China, the world’s second largest economy behind the US, is struggling on a multitude of geopolitical and economic fronts.
Reckoned as the factory of the world owing to its robust manufacturing supply lines, China has of late been facing a series of setbacks especially post pandemic.
On the geopolitical front, the Dragon enjoys frosty relations with most of its neighbours including India, Japan, Taiwan and South Korea apart from faraway nations such as the US and Australia due to its belligerent and expansionist policies.
To add to its set of challenges, the country is beset with tepid domestic demand, falling exports, troubled real estate and the protracted trade war with the US.
USA has now imposed restrictions on high tech exports such as microchips technology to China to curtail its geopolitical policies.
Now, following the property market slump, China has cut interest rate to shore up demand and help the beleaguered real estate players. But, respite is unlikely anytime soon!
In June 2023, China downgraded its GDP growth projection to 5 percent, the lowest in the last 25 years.
Moreover, China is left to navigate through the prospect of flagship foreign companies looking at options for their supply chain matrix under the China+ policy.
For example, Taiwanese IT major Foxconn and US phone maker Apple are now setting up bases in India to cater the world market.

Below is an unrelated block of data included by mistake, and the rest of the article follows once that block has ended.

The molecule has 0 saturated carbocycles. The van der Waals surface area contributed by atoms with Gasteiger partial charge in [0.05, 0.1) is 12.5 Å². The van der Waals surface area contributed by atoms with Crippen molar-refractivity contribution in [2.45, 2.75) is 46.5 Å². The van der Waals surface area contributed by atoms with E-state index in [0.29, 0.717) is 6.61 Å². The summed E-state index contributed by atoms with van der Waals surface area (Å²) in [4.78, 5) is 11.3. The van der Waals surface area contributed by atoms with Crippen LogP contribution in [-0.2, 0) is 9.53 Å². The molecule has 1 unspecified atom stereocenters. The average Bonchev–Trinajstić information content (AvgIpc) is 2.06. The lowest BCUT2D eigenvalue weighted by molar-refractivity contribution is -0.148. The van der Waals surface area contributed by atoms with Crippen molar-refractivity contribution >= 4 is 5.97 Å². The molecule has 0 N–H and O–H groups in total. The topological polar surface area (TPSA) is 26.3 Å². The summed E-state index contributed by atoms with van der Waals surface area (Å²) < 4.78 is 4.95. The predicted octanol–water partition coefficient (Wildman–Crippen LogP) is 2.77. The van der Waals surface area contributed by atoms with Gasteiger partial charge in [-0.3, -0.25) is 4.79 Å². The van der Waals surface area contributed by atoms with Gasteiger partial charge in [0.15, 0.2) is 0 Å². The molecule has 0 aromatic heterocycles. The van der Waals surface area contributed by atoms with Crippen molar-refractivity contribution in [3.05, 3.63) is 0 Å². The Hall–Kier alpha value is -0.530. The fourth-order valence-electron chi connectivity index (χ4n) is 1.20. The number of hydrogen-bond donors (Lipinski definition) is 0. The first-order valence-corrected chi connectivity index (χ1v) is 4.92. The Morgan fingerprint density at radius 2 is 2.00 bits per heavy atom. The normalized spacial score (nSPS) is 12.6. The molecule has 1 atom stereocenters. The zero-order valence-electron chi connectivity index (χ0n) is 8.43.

Last year, China abandoned its zero Covid policy after it took a heavy toll on its economy and manufacturing sector, while angering ordinary Chinese as well.
While the global economy is weathering a persisting food and energy crisis owing to the Russia Ukraine war, the rising US interest rates have stoked flight of capital from the developing world to the US capital market.
In this heady mix of geoeconomic developments, the high economic growth posted by China over the last more than three decades has hit a plateau.
The ageing population and saturation in growth patterns across different sectors is here to stay so far as China is concerned.
At the same time, the Chinese debt trap in different Asian and African countries has begun to bite the Dragon as well following defaults and delay in repayments.
Top economists and analysts have forecast that China would grow at less than 5 percent in short to medium term; a far cry from its near 10 percent growth trajectory before pandemic.
In this scenario, India has the opportunity to be a major beneficiary if the country rises up to the occasion and makes radical changes in its economic, monetary and fiscal policy framework.